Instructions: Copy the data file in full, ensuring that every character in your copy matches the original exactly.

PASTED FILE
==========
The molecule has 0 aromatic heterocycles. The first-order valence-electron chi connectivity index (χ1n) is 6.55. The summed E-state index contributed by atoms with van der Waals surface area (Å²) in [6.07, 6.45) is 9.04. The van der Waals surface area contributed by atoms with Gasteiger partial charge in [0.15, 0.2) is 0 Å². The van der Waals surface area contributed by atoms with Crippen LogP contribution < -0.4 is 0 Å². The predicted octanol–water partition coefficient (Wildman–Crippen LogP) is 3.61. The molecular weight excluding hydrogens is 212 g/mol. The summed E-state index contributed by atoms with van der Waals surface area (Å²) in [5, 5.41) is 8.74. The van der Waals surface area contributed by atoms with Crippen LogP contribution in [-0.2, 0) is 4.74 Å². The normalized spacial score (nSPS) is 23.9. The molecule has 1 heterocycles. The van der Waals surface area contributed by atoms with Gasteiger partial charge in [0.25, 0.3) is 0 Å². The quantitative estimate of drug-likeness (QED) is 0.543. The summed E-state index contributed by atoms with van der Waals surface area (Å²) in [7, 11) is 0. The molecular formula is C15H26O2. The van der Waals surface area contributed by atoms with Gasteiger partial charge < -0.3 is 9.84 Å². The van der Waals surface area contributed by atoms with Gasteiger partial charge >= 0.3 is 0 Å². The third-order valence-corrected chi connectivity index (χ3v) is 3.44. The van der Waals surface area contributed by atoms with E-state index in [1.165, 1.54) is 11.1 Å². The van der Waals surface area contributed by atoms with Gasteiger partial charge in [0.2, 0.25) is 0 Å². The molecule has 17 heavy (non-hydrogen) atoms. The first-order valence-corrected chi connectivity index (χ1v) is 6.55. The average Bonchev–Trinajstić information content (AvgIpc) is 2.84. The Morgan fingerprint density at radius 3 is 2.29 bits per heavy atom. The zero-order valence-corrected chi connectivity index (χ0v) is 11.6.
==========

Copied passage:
The molecule has 0 aromatic heterocycles. The first-order valence-electron chi connectivity index (χ1n) is 6.55. The summed E-state index contributed by atoms with van der Waals surface area (Å²) in [6.07, 6.45) is 9.04. The van der Waals surface area contributed by atoms with Gasteiger partial charge in [0.15, 0.2) is 0 Å². The van der Waals surface area contributed by atoms with Crippen LogP contribution < -0.4 is 0 Å². The predicted octanol–water partition coefficient (Wildman–Crippen LogP) is 3.61. The molecular weight excluding hydrogens is 212 g/mol. The summed E-state index contributed by atoms with van der Waals surface area (Å²) in [5, 5.41) is 8.74. The van der Waals surface area contributed by atoms with Crippen LogP contribution in [-0.2, 0) is 4.74 Å². The normalized spacial score (nSPS) is 23.9. The molecule has 1 heterocycles. The van der Waals surface area contributed by atoms with Gasteiger partial charge in [0.25, 0.3) is 0 Å². The quantitative estimate of drug-likeness (QED) is 0.543. The summed E-state index contributed by atoms with van der Waals surface area (Å²) in [7, 11) is 0. The molecular formula is C15H26O2. The van der Waals surface area contributed by atoms with Gasteiger partial charge < -0.3 is 9.84 Å². The van der Waals surface area contributed by atoms with Gasteiger partial charge >= 0.3 is 0 Å². The third-order valence-corrected chi connectivity index (χ3v) is 3.44. The van der Waals surface area contributed by atoms with E-state index in [1.165, 1.54) is 11.1 Å². The van der Waals surface area contributed by atoms with Gasteiger partial charge in [0.2, 0.25) is 0 Å². The molecule has 17 heavy (non-hydrogen) atoms. The first-order valence-corrected chi connectivity index (χ1v) is 6.55. The average Bonchev–Trinajstić information content (AvgIpc) is 2.84. The Morgan fingerprint density at radius 3 is 2.29 bits per heavy atom. The zero-order valence-corrected chi connectivity index (χ0v) is 11.6.